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Coach to Vienna + Fruit of Paradise | Ester Krumbachová Film Programme

Wed 16 January 2019

Coach to Vienna (CSR, 1966, 76 min)
Direction: Karel Kachyňa
Costume design: Ester Krumbachová

One of the roles of Iva Janžurová’s life was as the heroine in Kočár do Vídně (Coach to Vienna), a psychological drama by director Karel Kachyňa and screenwriter Jana Procházka. The experienced filmmaking duo offered the then 25-year-old a role in 1966 that highlighted her dramatic skills in an intimate framework. Janžurová had appeared in the small part of Bertýna Petrželová in Ať žije republika (Long Live the Republic!) (1965), in which Procházka and Kachyňa also returned to the era of WWII, respectively its aftermath. In the spirit of the Czechoslovak New Wave, both pictures – along with the later Noc nevěsty (Nun’s Night) (1967) – radically revised the depiction of the country’s recent history. Rather than an overhaul of hitherto optics (the evil German, the good partisan), they introduced relativisation centred on a concentration on the individual and his experience of “big” historical events. The intimate nature of the story is underscored by cinematographer Josef Illík’s close camera work… In A Carriage Going to Vienna two fleeing Austrian deserters force young villager Krista to carry them through Znojmo and across the border in her cart. She agrees, spying a chance for revenge: The day before the Germans had as a deterrent hanged her husband and she aims to take the lives of the seriously injured soldier (Luděk Munzar) and his naive young friend (Jaromír Hanzlík). However, the situation plays out completely differently than she had planned: Despite her initial resolve, she cannot overlook the fact that the “culprits” are above all individuals, victims of circumstance just like her. The actions of a group of partisans bring the story to a brutal conclusion… This timeless story exploring the redistribution of guilt and revenge in a period of upheaval naturally soon ended up in the vaults of normalisation-era censors.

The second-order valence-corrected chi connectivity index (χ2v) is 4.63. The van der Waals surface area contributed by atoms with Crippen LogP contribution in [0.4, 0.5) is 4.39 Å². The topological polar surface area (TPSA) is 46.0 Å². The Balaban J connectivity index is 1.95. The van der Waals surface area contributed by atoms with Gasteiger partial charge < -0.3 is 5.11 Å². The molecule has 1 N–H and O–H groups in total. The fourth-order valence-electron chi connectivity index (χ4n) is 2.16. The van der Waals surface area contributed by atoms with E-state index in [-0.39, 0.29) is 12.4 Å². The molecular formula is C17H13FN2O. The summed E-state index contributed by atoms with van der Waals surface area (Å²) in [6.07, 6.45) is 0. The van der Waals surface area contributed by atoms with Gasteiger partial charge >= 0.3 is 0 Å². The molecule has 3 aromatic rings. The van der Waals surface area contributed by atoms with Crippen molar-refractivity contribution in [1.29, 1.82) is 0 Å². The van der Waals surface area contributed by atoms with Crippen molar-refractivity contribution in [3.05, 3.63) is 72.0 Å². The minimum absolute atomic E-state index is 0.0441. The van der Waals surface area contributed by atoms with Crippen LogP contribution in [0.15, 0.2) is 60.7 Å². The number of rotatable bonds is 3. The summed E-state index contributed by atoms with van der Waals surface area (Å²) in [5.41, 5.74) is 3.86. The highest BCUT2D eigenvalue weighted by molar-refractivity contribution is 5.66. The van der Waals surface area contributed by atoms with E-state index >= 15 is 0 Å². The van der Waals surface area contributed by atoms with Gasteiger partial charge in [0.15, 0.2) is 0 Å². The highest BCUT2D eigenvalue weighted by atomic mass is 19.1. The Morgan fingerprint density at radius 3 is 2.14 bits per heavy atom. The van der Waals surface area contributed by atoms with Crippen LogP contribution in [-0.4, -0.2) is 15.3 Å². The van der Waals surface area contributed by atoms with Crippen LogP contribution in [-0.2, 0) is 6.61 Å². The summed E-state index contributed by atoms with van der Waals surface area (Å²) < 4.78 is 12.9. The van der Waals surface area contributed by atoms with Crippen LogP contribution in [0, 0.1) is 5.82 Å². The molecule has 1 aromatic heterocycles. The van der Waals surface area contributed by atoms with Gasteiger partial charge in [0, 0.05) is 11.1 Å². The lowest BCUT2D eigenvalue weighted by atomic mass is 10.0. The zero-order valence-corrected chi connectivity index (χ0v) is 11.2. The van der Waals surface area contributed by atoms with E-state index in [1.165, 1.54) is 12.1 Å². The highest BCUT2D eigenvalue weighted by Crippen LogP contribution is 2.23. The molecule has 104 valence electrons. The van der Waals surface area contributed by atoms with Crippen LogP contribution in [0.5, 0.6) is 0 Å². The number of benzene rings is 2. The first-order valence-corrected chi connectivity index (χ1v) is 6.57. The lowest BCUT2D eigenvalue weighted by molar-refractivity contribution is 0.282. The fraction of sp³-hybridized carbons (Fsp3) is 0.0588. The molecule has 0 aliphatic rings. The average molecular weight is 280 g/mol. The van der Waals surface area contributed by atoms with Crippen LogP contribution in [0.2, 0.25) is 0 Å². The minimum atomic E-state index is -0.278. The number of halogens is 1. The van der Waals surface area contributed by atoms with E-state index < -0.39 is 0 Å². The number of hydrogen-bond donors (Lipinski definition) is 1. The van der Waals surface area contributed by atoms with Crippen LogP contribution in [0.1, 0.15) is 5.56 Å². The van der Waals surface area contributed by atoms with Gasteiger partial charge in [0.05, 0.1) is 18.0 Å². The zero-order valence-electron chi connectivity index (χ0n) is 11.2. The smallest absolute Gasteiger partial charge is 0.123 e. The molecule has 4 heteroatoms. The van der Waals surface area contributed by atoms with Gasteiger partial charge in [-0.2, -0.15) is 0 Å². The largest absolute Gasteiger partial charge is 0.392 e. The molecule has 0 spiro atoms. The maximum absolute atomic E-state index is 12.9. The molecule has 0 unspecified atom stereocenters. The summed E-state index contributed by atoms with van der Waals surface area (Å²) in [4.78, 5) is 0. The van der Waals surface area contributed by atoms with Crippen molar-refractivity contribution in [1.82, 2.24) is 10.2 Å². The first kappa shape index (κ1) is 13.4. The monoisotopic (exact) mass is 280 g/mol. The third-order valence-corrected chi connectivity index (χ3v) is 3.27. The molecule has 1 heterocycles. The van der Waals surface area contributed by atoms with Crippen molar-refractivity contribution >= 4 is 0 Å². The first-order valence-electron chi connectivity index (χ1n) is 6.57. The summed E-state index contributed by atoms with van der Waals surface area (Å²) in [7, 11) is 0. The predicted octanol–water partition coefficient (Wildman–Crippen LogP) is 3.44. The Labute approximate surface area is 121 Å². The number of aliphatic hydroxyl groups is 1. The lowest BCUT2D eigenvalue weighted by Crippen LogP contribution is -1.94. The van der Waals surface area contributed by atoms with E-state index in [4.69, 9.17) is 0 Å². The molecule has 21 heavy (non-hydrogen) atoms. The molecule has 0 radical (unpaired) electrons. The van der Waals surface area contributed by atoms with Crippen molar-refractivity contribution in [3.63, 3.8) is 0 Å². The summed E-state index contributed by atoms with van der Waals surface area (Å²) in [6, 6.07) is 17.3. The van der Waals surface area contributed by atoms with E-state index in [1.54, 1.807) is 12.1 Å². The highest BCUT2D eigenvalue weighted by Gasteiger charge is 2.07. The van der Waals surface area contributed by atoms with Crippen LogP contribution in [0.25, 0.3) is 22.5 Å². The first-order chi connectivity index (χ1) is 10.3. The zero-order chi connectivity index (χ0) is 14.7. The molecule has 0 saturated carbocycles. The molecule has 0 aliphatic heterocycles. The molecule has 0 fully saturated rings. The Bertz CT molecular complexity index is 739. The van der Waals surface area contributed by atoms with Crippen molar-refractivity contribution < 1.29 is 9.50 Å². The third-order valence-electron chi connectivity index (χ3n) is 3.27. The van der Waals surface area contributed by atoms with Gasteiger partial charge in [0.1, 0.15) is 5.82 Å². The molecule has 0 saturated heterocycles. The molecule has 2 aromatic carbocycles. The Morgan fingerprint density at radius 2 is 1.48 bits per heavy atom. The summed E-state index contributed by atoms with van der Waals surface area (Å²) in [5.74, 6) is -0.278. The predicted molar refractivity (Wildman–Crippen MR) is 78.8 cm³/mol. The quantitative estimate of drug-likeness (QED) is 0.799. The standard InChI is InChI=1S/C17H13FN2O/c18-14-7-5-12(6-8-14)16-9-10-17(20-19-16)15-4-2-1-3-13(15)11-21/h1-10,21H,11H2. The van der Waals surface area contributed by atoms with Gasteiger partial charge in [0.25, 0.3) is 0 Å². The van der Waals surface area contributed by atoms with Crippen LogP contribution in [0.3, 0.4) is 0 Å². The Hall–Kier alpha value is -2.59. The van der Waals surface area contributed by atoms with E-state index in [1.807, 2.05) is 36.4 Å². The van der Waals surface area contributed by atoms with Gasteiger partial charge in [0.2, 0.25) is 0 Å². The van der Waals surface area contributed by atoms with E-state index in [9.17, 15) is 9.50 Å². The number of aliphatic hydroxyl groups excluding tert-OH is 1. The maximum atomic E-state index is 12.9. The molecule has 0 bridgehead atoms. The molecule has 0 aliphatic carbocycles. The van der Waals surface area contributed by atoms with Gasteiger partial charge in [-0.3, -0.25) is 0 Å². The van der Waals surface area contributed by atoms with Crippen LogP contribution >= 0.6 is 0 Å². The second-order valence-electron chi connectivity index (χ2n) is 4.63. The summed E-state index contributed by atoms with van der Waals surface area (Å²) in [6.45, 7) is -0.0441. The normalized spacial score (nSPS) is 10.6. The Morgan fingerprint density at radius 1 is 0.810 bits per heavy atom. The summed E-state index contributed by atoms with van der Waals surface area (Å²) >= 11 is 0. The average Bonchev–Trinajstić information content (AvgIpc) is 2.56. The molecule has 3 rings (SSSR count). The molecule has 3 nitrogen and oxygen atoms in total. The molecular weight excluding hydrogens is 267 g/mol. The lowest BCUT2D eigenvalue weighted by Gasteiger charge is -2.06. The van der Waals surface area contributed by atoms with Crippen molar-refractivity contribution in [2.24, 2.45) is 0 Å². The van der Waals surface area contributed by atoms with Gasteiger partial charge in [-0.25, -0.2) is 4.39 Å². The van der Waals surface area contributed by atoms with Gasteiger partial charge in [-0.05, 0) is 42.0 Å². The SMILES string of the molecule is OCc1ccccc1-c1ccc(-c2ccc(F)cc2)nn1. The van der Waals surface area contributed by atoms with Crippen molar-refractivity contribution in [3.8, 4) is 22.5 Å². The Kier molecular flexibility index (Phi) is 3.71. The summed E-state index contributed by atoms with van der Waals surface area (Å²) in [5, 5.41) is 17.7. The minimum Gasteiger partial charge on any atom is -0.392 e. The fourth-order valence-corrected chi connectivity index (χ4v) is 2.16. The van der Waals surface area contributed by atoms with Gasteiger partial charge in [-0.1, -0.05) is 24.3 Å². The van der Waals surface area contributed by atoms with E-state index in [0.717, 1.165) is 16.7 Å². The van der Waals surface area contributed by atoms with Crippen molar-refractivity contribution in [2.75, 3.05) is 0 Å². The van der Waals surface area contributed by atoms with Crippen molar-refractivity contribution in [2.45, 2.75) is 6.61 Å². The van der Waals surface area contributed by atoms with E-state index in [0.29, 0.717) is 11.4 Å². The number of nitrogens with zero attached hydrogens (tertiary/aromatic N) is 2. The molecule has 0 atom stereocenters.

It is May 1945. The Germans hang the husband of a young countrywoman for stealing several sacks of cement, as an example to others. Shortly after laying her husband to rest, the woman is held up by two German-speaking soldiers who force her to hitch horses to her farm wagon and drive off with them. One of the soldiers is badly wounded and lies on the hay at the back, while the other, a young Austrian called Hans, asks the woman to take them through Znojmo to the closest Austrian village. The woman sees the situation as an omen and an opportunity to have her revenge. Expressionless and unresponsive to the young man's friendly chat about his hopes for the end of the war, she presses forward. The older soldier is in great pain and tries to kill himself. Hans takes the pistol away from him and the woman uses an unguarded moment to throw it off the wagon, as she already did with their compass and daggers. When Hans learns about this he kicks the woman out of the wagon but she continues to follow them, close as a shadow. The wounded soldier dies and the young soldier buries him in the forest and then falls asleep, exhausted. The woman sneaks up to the wagon unseen to kill the loathed enemy with an axe. She finally starts beating him with her fists instead. The two crazed people end up on the wagon, locked in each other's arms. Asleep, they remain like this when the partisans find them. Despite the woman's pleas, they kill Hans and then rape her. The woman leaves the forest, driving away with the dead body of the young soldier.

Fruit of Paradise (CSR - BE, 1969, 96 min)
Direction: Věra Chytilová
Screenplay: Ester Krumbachová and Věra Chytilová